21 November 2014
Networking across the nation
All this week we've been celebrating Global Entrepreneurship Week, which is when people and organisations around the world highlight entrepreneurship in all its forms. Did you know that the British Library at St Pancras houses a Business & IP Centre on the first floor, which has welcomed over 400,000 small businesses and entrepreneurs since it opened in 2006?
The theme of this year’s week of events has been ‘Get connected’ and that’s what the Business & IP Centre does every week of the year. We act as an enterprise hub in the heart of London, which connects people to our collections, expertise, business contacts and many relevant organisations beyond the Library.
Small businesses are the backbone of the UK economy. Together they make up 99% of the 5 million businesses, and represent almost 60% of private sector employment. However, the latest statistics show that being a start-up is a risky business, with fewer than four in ten making it past the first three years.
That’s a lot of time, money and shattered dreams that could so easily have been avoided. Here at the British Library, we have demonstrated that using our information, expertise and networks can increase people’s chances of setting up a successful business by a factor of four.
In the eight years since it opened, the Centre has built an excellent track record in supporting entrepreneurs and small business owners – from all walks of life – to start, and grow, their businesses. At the core of our service are the Library's world-class business and intellectual property collections, and our expertise, all of which enable enterprising individuals to research, protect, develop and commercialise their ideas in a trusted and accessible environment. The information is supplemented by free or highly discounted workshops, one-to-one advice, mentoring and networking events, delivered by Library staff and business experts.
Our most recent evaluation, conducted by Adroit Economics, showed that between April 2006 and March 2012, the Centre helped to create 2,775 businesses, of which 40% were owned by women, 29% by ethnic minority groups and 10% by people with a disability. An additional 3,345 jobs were created in new and existing businesses, and overall, these businesses increased their turnover by £153 million, which in turn made a contribution of £47.1 million in gross value added to London’s economy.1
Building on this model, which was inspired by the New York Public Library’s Science Industry & Business Library, the British Library is establishing a national network of co-branded centres, which takes advantage of the existing public library information services and infrastructure, including some truly iconic buildings. The network currently comprises Birmingham, Manchester, Liverpool, Newcastle, Leeds and Sheffield, all of which are part of the UK Patent Library network2, as well as 10 satellite community projects. The project was kick-started with funding from the Intellectual Property Office, the Department for Communities and Local Government and the Arts Council England.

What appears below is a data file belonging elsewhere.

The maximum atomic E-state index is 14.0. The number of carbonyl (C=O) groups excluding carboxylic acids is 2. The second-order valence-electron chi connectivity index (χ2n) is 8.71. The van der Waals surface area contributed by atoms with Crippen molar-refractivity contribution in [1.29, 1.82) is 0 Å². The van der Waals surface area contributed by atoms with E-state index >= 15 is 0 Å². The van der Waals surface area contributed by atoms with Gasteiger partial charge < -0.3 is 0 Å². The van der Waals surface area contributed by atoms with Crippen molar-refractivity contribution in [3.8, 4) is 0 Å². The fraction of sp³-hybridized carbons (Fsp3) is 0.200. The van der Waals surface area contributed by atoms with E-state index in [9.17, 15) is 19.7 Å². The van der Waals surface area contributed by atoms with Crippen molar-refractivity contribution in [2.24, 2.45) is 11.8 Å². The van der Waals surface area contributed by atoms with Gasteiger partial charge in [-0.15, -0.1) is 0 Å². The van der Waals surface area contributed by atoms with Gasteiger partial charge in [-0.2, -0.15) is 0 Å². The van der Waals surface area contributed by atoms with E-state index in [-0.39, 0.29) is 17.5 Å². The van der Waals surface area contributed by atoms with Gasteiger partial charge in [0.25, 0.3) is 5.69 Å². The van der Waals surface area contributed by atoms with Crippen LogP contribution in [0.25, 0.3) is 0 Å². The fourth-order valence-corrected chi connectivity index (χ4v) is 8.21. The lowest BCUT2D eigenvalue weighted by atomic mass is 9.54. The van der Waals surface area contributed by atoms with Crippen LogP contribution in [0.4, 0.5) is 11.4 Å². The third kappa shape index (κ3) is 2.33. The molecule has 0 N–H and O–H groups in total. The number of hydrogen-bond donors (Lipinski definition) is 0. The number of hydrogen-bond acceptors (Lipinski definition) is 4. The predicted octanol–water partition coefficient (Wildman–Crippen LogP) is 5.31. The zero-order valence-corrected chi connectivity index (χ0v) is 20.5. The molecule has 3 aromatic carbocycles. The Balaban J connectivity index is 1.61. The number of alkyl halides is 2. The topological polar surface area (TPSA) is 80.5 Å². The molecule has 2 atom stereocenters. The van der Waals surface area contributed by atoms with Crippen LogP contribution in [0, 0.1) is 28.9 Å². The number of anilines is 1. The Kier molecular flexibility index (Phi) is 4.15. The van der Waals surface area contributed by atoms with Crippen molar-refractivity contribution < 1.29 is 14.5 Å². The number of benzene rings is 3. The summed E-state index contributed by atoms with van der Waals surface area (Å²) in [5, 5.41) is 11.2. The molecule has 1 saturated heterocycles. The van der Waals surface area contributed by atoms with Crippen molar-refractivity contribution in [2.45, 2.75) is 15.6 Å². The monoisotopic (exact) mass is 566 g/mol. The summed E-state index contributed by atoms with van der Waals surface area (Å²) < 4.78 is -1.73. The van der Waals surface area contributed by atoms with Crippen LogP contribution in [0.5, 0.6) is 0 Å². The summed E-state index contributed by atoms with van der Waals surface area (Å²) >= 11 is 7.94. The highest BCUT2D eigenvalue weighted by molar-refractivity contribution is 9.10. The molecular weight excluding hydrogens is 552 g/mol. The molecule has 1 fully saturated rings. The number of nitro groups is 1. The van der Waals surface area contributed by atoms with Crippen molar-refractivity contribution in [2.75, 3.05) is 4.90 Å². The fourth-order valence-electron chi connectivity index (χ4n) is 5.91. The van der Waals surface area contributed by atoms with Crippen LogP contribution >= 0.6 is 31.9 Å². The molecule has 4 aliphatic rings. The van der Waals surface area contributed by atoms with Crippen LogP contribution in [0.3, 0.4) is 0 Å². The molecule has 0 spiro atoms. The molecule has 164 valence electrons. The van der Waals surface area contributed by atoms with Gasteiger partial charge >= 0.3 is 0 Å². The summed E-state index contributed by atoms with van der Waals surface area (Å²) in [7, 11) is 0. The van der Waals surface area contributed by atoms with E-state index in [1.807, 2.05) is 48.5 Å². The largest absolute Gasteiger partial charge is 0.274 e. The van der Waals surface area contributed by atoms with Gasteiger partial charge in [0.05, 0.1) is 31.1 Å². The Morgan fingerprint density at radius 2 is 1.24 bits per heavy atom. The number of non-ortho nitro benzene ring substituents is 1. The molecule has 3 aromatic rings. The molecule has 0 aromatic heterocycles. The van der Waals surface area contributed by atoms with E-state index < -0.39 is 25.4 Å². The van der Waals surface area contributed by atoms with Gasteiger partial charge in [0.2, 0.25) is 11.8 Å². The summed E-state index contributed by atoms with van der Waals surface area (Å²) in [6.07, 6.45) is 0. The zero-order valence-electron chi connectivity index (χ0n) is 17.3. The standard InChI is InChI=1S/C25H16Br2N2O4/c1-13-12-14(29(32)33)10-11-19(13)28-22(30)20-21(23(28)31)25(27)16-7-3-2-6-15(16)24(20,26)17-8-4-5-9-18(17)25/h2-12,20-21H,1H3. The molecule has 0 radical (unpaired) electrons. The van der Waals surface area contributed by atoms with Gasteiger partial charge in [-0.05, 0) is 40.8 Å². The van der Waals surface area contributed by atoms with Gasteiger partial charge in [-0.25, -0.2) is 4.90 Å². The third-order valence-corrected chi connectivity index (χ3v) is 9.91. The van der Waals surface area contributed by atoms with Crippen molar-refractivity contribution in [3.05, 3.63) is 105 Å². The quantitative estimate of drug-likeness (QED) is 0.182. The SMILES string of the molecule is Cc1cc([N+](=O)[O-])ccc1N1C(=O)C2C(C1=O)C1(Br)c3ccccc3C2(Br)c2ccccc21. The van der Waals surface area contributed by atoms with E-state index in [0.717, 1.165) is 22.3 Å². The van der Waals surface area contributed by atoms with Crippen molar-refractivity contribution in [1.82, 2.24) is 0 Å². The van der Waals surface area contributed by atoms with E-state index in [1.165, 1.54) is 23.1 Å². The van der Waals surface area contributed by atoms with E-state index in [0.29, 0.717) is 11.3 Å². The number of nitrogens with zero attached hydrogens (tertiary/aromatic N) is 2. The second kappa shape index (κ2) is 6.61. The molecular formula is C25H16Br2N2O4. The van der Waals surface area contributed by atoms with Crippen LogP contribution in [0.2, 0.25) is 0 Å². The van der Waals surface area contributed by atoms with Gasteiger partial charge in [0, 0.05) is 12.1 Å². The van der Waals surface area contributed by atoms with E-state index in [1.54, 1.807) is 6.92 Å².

The national network has also attracted support from the private sector and in March last year, we signed a partnership agreement with Barclays to roll out our flagship Inspiring Entrepreneurs events programme, with a combination of live screenings and local events in each partner city library, as well as live webcasting to a national and international audience. This includes ‘Question Time for Entrepreneurs’, which took place on Monday and featured a stellar panel of role model entrepreneurs, comprising Sir Charles Dunstone, founder of Carphone Warehouse, Kanya King MBE, founder of the Mobo Awards, Anya Hindmarch MBE, founder of the eponymous luxury handbag brand and Tom Pellereau, one of Lord Sugar’s ‘apprentices’ who has launched a successful nail care range.
While libraries are more often associated with books than business, this project is unlocking the potential of city and community libraries to support innovation and job creation in their local economies. Further, each library is sharing knowhow and expertise in order to build the network’s services and keep abreast of developments; for example, some libraries are incorporating incubation and ‘maker spaces’, with 3D printers and other equipment to facilitate prototyping and desktop manufacturing.
Our vision is that, by 2020, there will exist a network of co-branded centres throughout the UK, where face-to-face support will be backed up by webinars, webcasts and one-to-one advice via Skype. The centres will be the ‘front door’ to trusted, face-to-face business support, and an essential part of the local growth hubs, which are being established across the country. Entrepreneurs and small businesses will be able to access critical business and intellectual property information, as well as a proven and consistent quality of service – with a local twist – right across the UK. That’s what I call getting connected!
Head of Business Audiences
1. Source: Adroit Economics, based on Seven Up Census, April 2012
2. There are 13 Patent Libraries (PATLIBs) in the UK, which are coordinated by the Intellectual Property Office and provide users with local access to information and advice on patents, trademarks, designs and copyright.